A former Virginia Tech cadet settled the lawsuit he brought against the university when it suspended him for overseeing a blood-pinning ritual.
The suit, brought in federal court last month, “has been resolved to the mutual satisfaction of both parties,” this week, university spokesman Mark Owczarski said on Wednesday.
Owczarski said that was all he could say about the case.
Darrien Brown was a rising senior at Tech when he was suspended in December after allegations that he had overseen a Corps of Cadets sophomore integration event, which included the tapping of military pins into cadets’ chests. Brown was suspended for two semesters after a student conduct hearing found him guilty of violating the university’s hazing policy. A dozen cadets were suspended in that October incident.
In the lawsuit, Brown had asked the university to reinstate him and expunge his record. Brown, a business management major, would lose his military scholarship and commission to join the Army upon his planned May graduation, according to the suit.
The crux of the case centered around due process, and whether Brown was denied that constitutional right before or during his student conduct hearing.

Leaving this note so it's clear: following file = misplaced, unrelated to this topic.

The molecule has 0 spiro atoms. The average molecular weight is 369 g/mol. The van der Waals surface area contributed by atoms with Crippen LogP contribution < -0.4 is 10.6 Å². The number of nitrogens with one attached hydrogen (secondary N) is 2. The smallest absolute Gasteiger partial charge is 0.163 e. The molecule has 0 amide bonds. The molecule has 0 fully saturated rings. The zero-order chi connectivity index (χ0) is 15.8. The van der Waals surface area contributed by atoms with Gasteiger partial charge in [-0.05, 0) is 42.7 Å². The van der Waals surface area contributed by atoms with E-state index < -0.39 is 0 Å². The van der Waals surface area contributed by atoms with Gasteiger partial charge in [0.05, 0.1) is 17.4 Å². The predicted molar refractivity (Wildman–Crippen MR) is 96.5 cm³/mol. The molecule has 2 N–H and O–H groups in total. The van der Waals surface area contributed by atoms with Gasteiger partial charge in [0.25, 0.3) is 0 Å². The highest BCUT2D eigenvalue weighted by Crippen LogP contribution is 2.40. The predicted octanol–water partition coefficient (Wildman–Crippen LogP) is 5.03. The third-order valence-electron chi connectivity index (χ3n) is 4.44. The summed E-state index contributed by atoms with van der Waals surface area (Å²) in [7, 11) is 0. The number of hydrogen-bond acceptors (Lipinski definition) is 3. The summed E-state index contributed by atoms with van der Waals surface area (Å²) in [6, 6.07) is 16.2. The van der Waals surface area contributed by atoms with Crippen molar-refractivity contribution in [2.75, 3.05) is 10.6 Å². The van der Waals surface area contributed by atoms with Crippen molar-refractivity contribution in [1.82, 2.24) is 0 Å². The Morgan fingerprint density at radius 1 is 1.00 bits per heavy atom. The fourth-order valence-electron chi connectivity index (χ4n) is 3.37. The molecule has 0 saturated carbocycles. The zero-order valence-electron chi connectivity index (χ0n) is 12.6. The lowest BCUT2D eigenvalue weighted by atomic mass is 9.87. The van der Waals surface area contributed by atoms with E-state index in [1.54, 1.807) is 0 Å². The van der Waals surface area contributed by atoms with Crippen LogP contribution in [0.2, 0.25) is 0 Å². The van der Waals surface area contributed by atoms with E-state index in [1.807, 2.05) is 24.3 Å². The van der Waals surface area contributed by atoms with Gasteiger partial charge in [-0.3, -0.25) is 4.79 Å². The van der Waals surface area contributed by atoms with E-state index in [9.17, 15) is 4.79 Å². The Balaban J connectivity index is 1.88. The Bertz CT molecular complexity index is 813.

Rob Dean, a Roanoke lawyer who represented Brown, declined to comment.
Neither Dean nor Owczarski would say Wednesday whether Brown was readmitted to Tech.
At a federal court hearing in Roanoke last week, Chief Judge Michael Urbanski directed U.S. Magistrate Judge Robert Ballou to begin settlement negotiations between Dean and Tech, which brought five attorneys to court.
In court, Urbanski expressed sympathy to Brown’s predicament, and stressed that the court case did not revolve around the definition of hazing under Tech policy.
Urbanski said that Tech’s suspension policy forbids people from seeking college credits elsewhere, and that may be the course of action Brown wanted to pursue so he could graduate on time. Brown’s suit did not make that explicit argument.
Urbanski had also ordered Tech to produce within five days any records of an original complaint against Brown to determine whether any investigatory materials were withheld from him. A subsequent court order suspended that timeframe, and no such documents were ever publicly filed on the court’s online docket.